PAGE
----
In the end we came 1st in Women’s Veterans, 3rd in Women’s, 14th Overall (out of 80 teams) on Saturday.

It was a great to get out in the bush with Mel 5 years after our last rogaine together.

Women’s veteran winners – chocolate 🙂

Corang Arch (9-10 Jul 2022)

Possibly the earliest I’ve ever got up for a bushwalk? I dreamt that we’d slept through the alarm, and I was very pleased when we woke up and it was too late to do anything about it. That wasn’t how the day actually turned out (fortunately). I felt surprisingly good when the 4:30am alarm went off.

We had a good run through to Wog Wog even though the road from Marulan has plenty of potholes following the floods last year and enlarged by the recent rain. Turns out no one in the group was keen for a cold, possibly wet, night camping, and we all went for the Saturday morning drive. (Though some with significantly later alarms than me!) The car had shown -1°C not far from the campground and it was still very cold when we started walking.

Subsequently we were all thrilled when we discovered that the Wog Wog Creek crossing was going to involve a wade unless you had long legs and a good sense of balance. Tom & Mark #1 managed to leap across but the rest of us went barefoot. There was a disaster in the offing when Ljiljana couldn’t find one of her shoes which had been thrown across. Fortunately it was eventually located. Our feet took longer to recover from the crossing, it felt like hours before my toes were back to normal.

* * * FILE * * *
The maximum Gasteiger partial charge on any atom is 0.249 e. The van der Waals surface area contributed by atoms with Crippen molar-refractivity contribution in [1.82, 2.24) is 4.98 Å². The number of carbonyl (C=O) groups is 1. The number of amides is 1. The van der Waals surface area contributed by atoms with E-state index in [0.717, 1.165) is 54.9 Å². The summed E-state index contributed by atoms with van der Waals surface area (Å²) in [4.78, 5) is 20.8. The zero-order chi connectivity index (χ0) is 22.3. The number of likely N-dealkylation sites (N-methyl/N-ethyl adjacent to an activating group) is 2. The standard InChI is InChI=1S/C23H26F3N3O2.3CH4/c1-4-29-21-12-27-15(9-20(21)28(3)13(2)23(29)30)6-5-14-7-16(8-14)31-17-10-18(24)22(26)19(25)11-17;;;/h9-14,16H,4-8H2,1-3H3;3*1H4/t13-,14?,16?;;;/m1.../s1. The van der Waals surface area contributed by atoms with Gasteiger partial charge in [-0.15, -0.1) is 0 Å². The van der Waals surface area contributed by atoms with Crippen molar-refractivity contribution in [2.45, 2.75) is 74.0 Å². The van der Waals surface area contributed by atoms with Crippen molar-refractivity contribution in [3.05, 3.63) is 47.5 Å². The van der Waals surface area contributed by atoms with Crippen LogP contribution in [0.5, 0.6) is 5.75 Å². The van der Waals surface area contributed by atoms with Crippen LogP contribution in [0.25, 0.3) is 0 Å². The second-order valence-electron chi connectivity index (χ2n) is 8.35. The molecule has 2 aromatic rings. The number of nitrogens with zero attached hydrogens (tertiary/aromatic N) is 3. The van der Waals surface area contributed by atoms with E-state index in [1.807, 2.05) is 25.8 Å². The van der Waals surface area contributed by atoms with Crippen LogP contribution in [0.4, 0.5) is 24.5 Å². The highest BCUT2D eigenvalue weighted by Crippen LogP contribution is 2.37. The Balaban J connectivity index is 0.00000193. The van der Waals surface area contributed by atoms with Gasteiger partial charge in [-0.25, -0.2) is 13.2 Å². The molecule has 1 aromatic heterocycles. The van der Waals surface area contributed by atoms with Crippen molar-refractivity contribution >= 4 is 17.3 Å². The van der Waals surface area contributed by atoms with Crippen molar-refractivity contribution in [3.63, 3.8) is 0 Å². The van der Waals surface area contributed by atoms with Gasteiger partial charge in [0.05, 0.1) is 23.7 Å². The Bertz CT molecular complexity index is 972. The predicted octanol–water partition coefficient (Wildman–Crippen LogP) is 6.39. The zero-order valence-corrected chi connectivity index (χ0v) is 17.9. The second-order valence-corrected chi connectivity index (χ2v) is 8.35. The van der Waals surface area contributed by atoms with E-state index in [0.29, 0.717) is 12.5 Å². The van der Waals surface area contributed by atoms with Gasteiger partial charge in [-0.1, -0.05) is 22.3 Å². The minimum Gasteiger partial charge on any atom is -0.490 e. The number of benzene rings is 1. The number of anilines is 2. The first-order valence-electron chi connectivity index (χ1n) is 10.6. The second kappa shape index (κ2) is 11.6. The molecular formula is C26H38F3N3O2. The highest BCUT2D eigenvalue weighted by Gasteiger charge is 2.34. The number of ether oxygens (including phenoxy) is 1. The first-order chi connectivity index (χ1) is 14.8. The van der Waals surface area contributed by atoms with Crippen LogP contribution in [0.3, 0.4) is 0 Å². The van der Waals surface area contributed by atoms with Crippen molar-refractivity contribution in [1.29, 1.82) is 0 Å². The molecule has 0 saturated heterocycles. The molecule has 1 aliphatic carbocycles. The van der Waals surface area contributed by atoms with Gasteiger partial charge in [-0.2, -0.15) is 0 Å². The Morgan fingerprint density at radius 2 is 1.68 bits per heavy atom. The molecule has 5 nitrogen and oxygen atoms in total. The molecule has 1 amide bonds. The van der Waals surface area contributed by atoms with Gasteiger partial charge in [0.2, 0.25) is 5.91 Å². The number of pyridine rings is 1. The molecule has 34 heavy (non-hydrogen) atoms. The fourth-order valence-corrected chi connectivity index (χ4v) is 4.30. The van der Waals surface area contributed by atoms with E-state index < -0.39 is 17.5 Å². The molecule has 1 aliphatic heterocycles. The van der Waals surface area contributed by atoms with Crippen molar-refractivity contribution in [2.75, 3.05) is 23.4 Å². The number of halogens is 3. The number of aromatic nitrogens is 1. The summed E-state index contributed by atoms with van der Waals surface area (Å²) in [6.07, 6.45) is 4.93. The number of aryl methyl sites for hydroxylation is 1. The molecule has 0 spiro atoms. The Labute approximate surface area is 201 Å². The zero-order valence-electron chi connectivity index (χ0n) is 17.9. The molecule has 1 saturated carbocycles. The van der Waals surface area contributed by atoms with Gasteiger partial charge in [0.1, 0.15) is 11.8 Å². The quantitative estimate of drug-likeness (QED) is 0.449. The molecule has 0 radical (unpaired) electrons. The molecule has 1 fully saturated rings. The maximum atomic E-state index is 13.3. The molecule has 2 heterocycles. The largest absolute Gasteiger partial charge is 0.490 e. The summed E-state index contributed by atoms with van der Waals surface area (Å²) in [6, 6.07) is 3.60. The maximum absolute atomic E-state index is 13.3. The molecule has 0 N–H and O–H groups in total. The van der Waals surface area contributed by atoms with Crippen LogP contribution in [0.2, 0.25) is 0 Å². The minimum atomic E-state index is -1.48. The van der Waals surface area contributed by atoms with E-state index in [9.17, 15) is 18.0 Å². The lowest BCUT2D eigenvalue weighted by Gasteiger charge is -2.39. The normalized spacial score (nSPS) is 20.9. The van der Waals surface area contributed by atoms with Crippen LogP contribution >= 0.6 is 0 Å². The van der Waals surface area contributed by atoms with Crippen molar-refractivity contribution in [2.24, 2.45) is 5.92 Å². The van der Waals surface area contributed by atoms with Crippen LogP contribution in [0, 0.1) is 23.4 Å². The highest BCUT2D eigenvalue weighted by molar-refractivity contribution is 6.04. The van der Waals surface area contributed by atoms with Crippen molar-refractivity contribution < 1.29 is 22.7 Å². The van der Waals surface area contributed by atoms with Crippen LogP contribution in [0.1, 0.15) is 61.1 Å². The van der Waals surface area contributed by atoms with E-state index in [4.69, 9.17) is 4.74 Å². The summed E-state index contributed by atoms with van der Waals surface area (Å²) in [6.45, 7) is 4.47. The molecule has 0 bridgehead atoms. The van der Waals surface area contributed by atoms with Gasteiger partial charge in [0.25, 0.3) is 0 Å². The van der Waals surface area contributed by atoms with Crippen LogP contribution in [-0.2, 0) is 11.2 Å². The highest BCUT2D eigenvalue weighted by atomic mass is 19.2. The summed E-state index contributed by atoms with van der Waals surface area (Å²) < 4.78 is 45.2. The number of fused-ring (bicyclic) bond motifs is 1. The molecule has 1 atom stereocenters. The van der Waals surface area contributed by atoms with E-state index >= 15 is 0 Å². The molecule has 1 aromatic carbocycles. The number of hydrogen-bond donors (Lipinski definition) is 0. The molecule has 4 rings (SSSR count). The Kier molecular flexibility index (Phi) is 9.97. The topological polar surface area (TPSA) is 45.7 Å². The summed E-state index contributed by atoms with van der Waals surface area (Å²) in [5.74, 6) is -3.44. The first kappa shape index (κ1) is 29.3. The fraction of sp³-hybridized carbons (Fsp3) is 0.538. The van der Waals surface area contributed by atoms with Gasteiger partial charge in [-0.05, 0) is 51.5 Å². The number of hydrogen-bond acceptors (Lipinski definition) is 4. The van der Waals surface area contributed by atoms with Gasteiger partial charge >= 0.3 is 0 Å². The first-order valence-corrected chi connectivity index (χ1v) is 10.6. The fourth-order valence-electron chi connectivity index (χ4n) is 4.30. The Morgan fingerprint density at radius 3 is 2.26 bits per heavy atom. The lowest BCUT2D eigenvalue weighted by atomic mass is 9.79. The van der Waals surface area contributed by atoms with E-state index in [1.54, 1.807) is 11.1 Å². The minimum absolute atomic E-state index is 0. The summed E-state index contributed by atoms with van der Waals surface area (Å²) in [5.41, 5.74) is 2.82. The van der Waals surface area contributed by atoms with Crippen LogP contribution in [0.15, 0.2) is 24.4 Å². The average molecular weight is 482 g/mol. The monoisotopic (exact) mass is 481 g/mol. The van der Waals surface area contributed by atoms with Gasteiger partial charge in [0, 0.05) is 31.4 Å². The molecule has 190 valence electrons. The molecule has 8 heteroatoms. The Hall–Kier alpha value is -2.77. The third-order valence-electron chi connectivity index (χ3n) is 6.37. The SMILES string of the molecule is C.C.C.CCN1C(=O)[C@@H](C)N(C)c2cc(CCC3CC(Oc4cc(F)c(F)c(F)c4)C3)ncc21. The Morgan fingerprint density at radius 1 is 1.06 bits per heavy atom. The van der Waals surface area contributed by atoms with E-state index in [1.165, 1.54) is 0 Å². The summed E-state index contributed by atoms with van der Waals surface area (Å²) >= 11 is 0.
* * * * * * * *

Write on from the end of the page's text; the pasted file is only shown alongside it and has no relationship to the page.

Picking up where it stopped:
Ljiljana putting shoes back on after a chilly early creek crossing

Tom surveys the first real views of the day

Corang Peak a distinctive landmark for most of the trip

Areas to explore?

I was glad to get off the sodden, boggy track for some exploration just before lunch. We had a nice stroll down an open ridge (for the moment at least – the vegetation hasn’t come back as much as other places yet) and found a cave for lunch.

Corang Peak again

Lunch cave

Corang Peak and walkers

Portrait of a leader (that’s Jo’s shadow), plus grinding grooves

We oohed and aahed over views for most of the afternoon. Whether that be the distinct peak of Pigeon House Mountain, or a sun-drenched Monolith Valley, or just the 360°C panorama from Corang Peak, or of course the surprise of Corang Arch.

Distant views of Monolith Valley and Pigeon House Mountain

Descending Corang Peak

Mark on Corang Arch

Half the party on Corang Arch being photographed by the other half

The forecast had been for rain to come through during Saturday night. It wasn’t wrong. Fortunately we were dryly tucked away in a cave. It was hard to tell how much it was raining as the waterfalls cascading off the tops were so noisy. As it turned out not an insignificant amount, as Canowie Brook was up a fair bit from the day before. With Sunday’s weather dawning cold, cloudy, windy with the odd-spattering of rain Jo decided (with plenty of support from the party, possibly even twisting her arm?) we would head directly back to the cars.

very different weather day on Sunday!

Still swathed in cloud and battered by wind

Moody views

Up and over

Wog Wog Creek was no longer a leaping prospect for anyone after it’s overnight rise. But, since our feet were wet already, it made getting across a lot less painful.

Jane crossing a swollen Wog Wog Creek

Ljiljana giving Jo a helpful prod 🙂

With the early finish we had time to head to the Nerriga Pub for lunch. A great weekend – easily moulded to suit the weather.

Where it isn’t raining (2-3 Jul 2022)